The last few days have seen announcements of some significant changes happening at the Earth’s poles.
In Antarctica, the narrow ice bridge which was connecting the Wilkins Ice Shelf to two small islands has snapped, leaving the shelf, which is the size of Jamaica, likely to break away. Rifts in the bridge had been noticed in the days leading up to the collapse in images taken from the European Space Agency’s Envisat satellite. The shelf is located along the Antarctic Peninsula in western Antarctica, which has seen some of the most rapid temperature rises on the planet. As ice shelves float on underlying water, disintegration of the shelf would not lead to sea level rise. However, ice shelves block the path between open water and land-based ice sheets behind them. In the absence of the shelf, these sheets are no longer prevented from a slow slide into open water.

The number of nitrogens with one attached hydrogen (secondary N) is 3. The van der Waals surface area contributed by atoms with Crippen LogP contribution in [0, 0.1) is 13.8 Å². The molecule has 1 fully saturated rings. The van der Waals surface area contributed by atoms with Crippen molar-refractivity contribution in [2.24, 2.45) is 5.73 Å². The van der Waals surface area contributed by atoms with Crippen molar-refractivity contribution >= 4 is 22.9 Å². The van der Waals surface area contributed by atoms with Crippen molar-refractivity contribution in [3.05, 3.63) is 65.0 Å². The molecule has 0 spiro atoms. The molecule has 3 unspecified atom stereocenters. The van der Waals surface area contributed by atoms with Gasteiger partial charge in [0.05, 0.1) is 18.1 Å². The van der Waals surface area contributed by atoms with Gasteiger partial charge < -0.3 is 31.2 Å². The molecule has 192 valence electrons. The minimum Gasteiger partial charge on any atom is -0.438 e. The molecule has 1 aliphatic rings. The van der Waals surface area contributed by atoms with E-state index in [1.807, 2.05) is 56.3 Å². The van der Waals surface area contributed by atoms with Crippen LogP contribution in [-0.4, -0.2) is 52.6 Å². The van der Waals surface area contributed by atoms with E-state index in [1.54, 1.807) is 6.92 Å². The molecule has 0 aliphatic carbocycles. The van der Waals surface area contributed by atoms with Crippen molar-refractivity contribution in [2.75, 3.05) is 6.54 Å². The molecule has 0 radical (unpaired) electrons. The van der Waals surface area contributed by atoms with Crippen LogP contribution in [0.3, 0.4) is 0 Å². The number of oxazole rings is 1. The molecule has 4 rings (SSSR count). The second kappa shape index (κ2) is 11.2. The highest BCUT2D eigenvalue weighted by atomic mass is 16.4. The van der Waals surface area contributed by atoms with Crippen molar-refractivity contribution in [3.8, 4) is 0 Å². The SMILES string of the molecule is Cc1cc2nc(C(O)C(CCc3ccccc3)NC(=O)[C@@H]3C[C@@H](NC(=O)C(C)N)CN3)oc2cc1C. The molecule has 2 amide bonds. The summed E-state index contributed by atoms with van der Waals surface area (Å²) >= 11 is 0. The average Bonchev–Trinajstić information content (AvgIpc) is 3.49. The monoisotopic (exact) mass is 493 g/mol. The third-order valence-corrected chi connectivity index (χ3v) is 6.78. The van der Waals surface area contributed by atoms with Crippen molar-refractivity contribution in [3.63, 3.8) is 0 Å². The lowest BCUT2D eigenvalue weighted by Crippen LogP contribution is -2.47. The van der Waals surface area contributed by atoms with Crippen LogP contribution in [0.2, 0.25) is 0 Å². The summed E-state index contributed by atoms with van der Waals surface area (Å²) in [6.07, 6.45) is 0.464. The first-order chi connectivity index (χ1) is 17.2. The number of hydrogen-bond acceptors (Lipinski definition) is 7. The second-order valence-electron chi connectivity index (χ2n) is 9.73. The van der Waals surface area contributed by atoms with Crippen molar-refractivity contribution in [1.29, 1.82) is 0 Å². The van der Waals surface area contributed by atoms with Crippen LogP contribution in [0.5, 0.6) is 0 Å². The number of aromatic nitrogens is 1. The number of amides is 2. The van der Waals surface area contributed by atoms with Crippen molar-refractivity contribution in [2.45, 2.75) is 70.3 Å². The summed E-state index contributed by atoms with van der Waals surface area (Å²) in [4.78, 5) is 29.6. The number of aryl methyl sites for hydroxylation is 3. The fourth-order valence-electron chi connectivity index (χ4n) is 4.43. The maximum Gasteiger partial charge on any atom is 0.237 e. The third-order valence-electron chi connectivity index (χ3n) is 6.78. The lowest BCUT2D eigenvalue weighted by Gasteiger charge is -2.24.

Figure 1: Fractures along the Wilkins Ice Shelf; Source: British Antarctic Survey
Researchers have been watching the Wilkins shelf for months, noticing fractures and expecting the events that have now come to pass. The melting conditions causing the Wilkins separation are being repeated along ice shelves all around the perimeter of the world’s southern-most continent as NASA noted in a study released early last year.
Meanwhile, researchers with NASA and the National Snow and Ice Data Center are noting that Arctic sea ice is the thinnest it has been in the 30 years of satellite observation. It is also younger. Sea ice that is thicker and remains for more than two years normally comprises around 30 percent of Arctic ice cover. That older thicker ice has dwindled to around 10 percent, replaced by much thinner and younger ice that is much more susceptible to summertime melts.
- Hasn’t Antarctica actually gained ice mass? – Fresh Air. The Scent of Pine.
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